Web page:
The society cannot be trusted to make the right decisions all the time. This is clearly seen by examining some of the practices, which were common and accepted in the past by the society, yet they were considered acceptable by the society. For instance, entertainment in early Rome involved a lot of death and destructions. People came to be entertained in the Colosseum, as Christians were fed to the lions. Gladiators also fought and killed each other in the Colosseum. Many of the gladiators who entertained the people were prisoners or slaves of war. There was minimal chance of survival in these cases. The gladiators did not have a choice but to kill their opponent since this was their only chance of guaranteeing survival. In some cases, the rich purchased slaves and trained them as gladiators. They then made them entertain the public for a fee (Kleiner, 2010). This was okay in societal standards, and the people did not see anything wrong with that. In the United States, many people kept and mistreated slaves. Some of the black slaves died because they associated in an ‘unacceptable’ manner with whites. The society continued to allow this to happen, and they did not see anything wrong with it. Even after the practice was banned in the country, some states persisted, and they even fought to have their way. The black slaves were not seen as equal to the whites, and they were considered a fraction of human beings. The three fifth clause of the constitution meant that the slaves were counted as three fifths of a free person. These laws were set in place and they were generally accepted by the society. They were however not right, and the people had to fight so that they could be abolished (Schneider & Schneider, 2006).

Euthanizing the mother and the child is wrong, but this does not mean that the suffering they will endure will honor God in any way. People suffer in different situations, and for people who know God, their level of faith in Him will determine how they deal with their pain and suffering. Those who are strong in their faith will see the suffering as a test of their faith and endurance. However, in some cases, people who suffer often end up losing their faith and trust in God. In most cases, they think that God has forgotten about them, or is punishing them because of something they did. I therefore do not think that refusing to euthanize the mother and the child so that they can bring honor to God is a credible argument. God knows people’s hearts, and people do not have to suffer so that God can see their belief and love for Him. There are different ways which people express their love for God. Using this argument will then mean that people who do not suffer from diseases or due to other causes do not love God and this is not the case.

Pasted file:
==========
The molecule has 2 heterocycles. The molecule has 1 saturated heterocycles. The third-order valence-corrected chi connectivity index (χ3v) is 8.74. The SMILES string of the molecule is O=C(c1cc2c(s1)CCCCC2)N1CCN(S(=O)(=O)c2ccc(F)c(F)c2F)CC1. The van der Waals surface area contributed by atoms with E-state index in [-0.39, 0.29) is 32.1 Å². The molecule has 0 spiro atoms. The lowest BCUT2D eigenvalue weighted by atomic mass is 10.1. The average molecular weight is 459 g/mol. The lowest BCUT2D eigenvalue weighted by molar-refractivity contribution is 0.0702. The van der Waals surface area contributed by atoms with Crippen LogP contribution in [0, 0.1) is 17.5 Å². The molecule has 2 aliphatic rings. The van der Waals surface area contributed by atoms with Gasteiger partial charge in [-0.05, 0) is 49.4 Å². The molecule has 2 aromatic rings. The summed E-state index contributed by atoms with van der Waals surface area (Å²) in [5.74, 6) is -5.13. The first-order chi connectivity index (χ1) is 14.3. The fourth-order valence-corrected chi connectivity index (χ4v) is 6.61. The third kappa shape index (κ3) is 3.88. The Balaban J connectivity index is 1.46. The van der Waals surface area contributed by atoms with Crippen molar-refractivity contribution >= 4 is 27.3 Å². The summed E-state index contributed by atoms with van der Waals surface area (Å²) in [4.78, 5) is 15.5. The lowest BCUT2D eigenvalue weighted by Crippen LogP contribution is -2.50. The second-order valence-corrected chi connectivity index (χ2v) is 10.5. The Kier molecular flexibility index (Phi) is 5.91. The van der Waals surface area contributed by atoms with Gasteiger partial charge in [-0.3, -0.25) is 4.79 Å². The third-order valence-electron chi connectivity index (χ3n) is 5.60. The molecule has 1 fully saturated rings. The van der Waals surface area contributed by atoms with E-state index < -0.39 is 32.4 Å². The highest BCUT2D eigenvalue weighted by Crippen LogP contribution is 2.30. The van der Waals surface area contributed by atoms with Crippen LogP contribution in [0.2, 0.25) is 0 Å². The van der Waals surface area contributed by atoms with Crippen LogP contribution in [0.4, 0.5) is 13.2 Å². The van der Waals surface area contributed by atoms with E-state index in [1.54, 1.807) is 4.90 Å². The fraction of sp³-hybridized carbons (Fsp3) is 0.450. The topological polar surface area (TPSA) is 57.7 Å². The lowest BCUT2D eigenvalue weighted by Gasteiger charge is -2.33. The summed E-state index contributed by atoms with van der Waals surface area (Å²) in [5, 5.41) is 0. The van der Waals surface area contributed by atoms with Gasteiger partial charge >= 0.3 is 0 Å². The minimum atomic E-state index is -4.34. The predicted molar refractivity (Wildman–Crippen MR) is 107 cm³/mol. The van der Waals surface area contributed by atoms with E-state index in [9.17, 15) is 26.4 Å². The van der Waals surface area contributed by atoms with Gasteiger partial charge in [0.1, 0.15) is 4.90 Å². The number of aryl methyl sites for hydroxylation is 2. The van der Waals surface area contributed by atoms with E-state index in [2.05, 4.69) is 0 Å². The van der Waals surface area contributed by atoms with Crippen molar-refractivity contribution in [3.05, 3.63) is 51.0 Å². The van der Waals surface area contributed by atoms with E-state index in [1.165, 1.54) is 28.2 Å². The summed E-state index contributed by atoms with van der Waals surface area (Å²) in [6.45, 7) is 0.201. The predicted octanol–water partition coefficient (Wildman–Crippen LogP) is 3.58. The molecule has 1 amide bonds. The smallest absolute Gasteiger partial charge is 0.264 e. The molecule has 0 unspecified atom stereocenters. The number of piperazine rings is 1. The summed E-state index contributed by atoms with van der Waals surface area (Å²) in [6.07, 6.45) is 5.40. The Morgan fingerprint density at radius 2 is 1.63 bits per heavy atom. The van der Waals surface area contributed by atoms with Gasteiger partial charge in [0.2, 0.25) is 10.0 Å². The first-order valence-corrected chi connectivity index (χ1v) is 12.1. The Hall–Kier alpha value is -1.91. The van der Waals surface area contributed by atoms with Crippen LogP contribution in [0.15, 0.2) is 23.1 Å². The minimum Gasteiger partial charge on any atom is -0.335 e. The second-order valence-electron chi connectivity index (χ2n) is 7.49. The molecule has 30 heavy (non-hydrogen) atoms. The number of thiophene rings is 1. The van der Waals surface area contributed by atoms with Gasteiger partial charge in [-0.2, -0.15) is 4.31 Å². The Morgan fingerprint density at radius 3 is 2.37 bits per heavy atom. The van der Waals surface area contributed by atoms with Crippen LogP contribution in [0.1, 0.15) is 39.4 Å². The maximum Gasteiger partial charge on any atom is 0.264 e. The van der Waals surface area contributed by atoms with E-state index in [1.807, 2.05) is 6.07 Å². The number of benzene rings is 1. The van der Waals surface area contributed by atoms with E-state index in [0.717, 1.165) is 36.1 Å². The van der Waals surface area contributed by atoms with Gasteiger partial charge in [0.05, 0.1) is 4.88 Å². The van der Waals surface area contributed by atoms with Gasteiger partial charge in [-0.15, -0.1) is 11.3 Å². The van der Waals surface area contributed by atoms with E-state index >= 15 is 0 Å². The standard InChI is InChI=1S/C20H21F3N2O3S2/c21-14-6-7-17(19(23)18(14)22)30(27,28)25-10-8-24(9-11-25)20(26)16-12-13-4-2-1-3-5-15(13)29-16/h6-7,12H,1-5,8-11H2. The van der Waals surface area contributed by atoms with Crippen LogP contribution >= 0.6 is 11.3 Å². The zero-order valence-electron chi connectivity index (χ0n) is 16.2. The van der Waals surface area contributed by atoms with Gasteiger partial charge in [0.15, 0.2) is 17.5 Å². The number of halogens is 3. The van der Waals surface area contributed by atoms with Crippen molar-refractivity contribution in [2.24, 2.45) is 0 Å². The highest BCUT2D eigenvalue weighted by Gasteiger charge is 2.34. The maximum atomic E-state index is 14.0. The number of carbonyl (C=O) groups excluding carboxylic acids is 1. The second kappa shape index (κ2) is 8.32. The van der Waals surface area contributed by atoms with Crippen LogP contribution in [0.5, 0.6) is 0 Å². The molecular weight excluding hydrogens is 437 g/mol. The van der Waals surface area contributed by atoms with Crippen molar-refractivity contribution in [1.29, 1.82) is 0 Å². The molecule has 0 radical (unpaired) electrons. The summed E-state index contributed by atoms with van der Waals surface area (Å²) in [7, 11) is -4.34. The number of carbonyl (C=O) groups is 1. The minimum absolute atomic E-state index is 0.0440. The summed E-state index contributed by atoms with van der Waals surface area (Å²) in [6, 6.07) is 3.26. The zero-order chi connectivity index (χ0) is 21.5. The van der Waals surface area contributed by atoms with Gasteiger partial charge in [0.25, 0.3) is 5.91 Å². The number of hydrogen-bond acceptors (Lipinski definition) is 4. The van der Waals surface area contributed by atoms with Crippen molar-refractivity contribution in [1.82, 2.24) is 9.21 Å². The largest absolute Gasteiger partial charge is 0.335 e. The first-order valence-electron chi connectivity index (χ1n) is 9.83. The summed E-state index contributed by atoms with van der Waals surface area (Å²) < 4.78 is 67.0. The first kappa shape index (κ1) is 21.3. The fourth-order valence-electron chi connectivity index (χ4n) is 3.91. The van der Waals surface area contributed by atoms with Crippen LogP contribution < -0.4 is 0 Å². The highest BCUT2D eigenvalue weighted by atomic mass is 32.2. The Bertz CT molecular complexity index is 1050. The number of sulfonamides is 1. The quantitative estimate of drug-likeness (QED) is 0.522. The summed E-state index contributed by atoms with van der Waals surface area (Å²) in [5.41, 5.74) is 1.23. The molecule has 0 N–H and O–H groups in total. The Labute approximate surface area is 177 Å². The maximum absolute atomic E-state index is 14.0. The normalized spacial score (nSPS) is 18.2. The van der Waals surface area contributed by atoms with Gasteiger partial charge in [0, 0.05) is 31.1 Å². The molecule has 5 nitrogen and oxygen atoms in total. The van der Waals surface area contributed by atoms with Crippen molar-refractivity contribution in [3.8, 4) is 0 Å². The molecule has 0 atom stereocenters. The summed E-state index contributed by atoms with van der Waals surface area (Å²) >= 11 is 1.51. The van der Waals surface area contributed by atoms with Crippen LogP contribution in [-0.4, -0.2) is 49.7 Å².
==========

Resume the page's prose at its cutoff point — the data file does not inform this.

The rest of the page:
Kleiner, S. F. (2010). A history of Roman art, enhanced edition. New York, NY: Cengage Learning

Schneider, D., & Schneider, J. C. (2006). Slavery in America. New York, NY: Infobase Publishing